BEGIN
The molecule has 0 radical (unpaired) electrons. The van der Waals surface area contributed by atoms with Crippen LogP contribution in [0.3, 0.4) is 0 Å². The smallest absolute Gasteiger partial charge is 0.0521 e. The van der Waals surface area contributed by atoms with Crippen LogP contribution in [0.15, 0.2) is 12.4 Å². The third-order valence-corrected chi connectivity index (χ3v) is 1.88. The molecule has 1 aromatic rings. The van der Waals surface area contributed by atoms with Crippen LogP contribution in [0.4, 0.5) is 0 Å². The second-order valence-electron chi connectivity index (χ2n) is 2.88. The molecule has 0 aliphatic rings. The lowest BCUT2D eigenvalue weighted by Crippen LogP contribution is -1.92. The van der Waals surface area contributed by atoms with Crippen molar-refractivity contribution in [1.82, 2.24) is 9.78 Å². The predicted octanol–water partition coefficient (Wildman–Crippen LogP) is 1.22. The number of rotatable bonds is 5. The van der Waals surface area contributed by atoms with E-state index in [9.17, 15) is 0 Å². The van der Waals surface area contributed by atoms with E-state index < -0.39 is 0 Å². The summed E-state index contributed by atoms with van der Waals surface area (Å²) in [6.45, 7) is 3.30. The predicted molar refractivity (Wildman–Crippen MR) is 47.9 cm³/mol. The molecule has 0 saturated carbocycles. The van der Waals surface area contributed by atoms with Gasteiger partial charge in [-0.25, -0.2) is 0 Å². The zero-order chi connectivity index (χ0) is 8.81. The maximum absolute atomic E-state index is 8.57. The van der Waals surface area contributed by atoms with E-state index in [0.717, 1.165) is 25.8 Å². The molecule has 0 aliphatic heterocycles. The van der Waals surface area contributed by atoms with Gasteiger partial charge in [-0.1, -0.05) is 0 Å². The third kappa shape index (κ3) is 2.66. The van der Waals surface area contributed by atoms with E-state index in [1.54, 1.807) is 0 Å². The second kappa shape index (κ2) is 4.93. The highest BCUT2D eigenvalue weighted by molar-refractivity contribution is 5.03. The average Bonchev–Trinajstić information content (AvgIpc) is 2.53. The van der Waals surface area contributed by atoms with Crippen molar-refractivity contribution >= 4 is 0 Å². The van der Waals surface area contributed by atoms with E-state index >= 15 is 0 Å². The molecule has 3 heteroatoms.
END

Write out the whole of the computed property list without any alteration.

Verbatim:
The molecule has 0 radical (unpaired) electrons. The van der Waals surface area contributed by atoms with Crippen LogP contribution in [0.3, 0.4) is 0 Å². The smallest absolute Gasteiger partial charge is 0.0521 e. The van der Waals surface area contributed by atoms with Crippen LogP contribution in [0.15, 0.2) is 12.4 Å². The third-order valence-corrected chi connectivity index (χ3v) is 1.88. The molecule has 1 aromatic rings. The van der Waals surface area contributed by atoms with Crippen LogP contribution in [0.4, 0.5) is 0 Å². The second-order valence-electron chi connectivity index (χ2n) is 2.88. The molecule has 0 aliphatic rings. The lowest BCUT2D eigenvalue weighted by Crippen LogP contribution is -1.92. The van der Waals surface area contributed by atoms with Crippen molar-refractivity contribution in [1.82, 2.24) is 9.78 Å². The predicted octanol–water partition coefficient (Wildman–Crippen LogP) is 1.22. The number of rotatable bonds is 5. The van der Waals surface area contributed by atoms with E-state index in [9.17, 15) is 0 Å². The van der Waals surface area contributed by atoms with E-state index < -0.39 is 0 Å². The summed E-state index contributed by atoms with van der Waals surface area (Å²) in [6.45, 7) is 3.30. The predicted molar refractivity (Wildman–Crippen MR) is 47.9 cm³/mol. The molecule has 0 saturated carbocycles. The van der Waals surface area contributed by atoms with Gasteiger partial charge in [-0.25, -0.2) is 0 Å². The zero-order chi connectivity index (χ0) is 8.81. The maximum absolute atomic E-state index is 8.57. The van der Waals surface area contributed by atoms with E-state index in [0.717, 1.165) is 25.8 Å². The molecule has 0 aliphatic heterocycles. The van der Waals surface area contributed by atoms with Gasteiger partial charge in [-0.1, -0.05) is 0 Å². The third kappa shape index (κ3) is 2.66. The van der Waals surface area contributed by atoms with E-state index in [1.54, 1.807) is 0 Å². The second kappa shape index (κ2) is 4.93. The highest BCUT2D eigenvalue weighted by molar-refractivity contribution is 5.03. The average Bonchev–Trinajstić information content (AvgIpc) is 2.53. The van der Waals surface area contributed by atoms with Crippen molar-refractivity contribution >= 4 is 0 Å². The van der Waals surface area contributed by atoms with E-state index >= 15 is 0 Å². The molecule has 3 heteroatoms.